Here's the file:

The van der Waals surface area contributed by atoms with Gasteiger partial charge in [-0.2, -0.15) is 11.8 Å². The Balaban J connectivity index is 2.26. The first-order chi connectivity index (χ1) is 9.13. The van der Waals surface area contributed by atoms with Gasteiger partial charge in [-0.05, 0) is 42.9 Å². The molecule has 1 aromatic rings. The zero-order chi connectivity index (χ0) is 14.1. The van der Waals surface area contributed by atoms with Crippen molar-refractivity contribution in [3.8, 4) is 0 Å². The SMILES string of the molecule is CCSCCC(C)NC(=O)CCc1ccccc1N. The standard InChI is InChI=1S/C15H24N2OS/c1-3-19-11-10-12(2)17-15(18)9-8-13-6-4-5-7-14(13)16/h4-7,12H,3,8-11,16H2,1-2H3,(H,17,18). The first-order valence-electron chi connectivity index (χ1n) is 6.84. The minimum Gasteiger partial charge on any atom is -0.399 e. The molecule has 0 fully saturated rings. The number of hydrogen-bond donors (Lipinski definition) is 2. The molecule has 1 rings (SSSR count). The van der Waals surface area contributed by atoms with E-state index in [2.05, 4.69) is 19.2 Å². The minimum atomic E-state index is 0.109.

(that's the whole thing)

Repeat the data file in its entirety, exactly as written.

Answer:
The van der Waals surface area contributed by atoms with Gasteiger partial charge in [-0.2, -0.15) is 11.8 Å². The Balaban J connectivity index is 2.26. The first-order chi connectivity index (χ1) is 9.13. The van der Waals surface area contributed by atoms with Gasteiger partial charge in [-0.05, 0) is 42.9 Å². The molecule has 1 aromatic rings. The zero-order chi connectivity index (χ0) is 14.1. The van der Waals surface area contributed by atoms with Crippen molar-refractivity contribution in [3.8, 4) is 0 Å². The SMILES string of the molecule is CCSCCC(C)NC(=O)CCc1ccccc1N. The standard InChI is InChI=1S/C15H24N2OS/c1-3-19-11-10-12(2)17-15(18)9-8-13-6-4-5-7-14(13)16/h4-7,12H,3,8-11,16H2,1-2H3,(H,17,18). The first-order valence-electron chi connectivity index (χ1n) is 6.84. The minimum Gasteiger partial charge on any atom is -0.399 e. The molecule has 0 fully saturated rings. The number of hydrogen-bond donors (Lipinski definition) is 2. The molecule has 1 rings (SSSR count). The van der Waals surface area contributed by atoms with E-state index in [2.05, 4.69) is 19.2 Å². The minimum atomic E-state index is 0.109.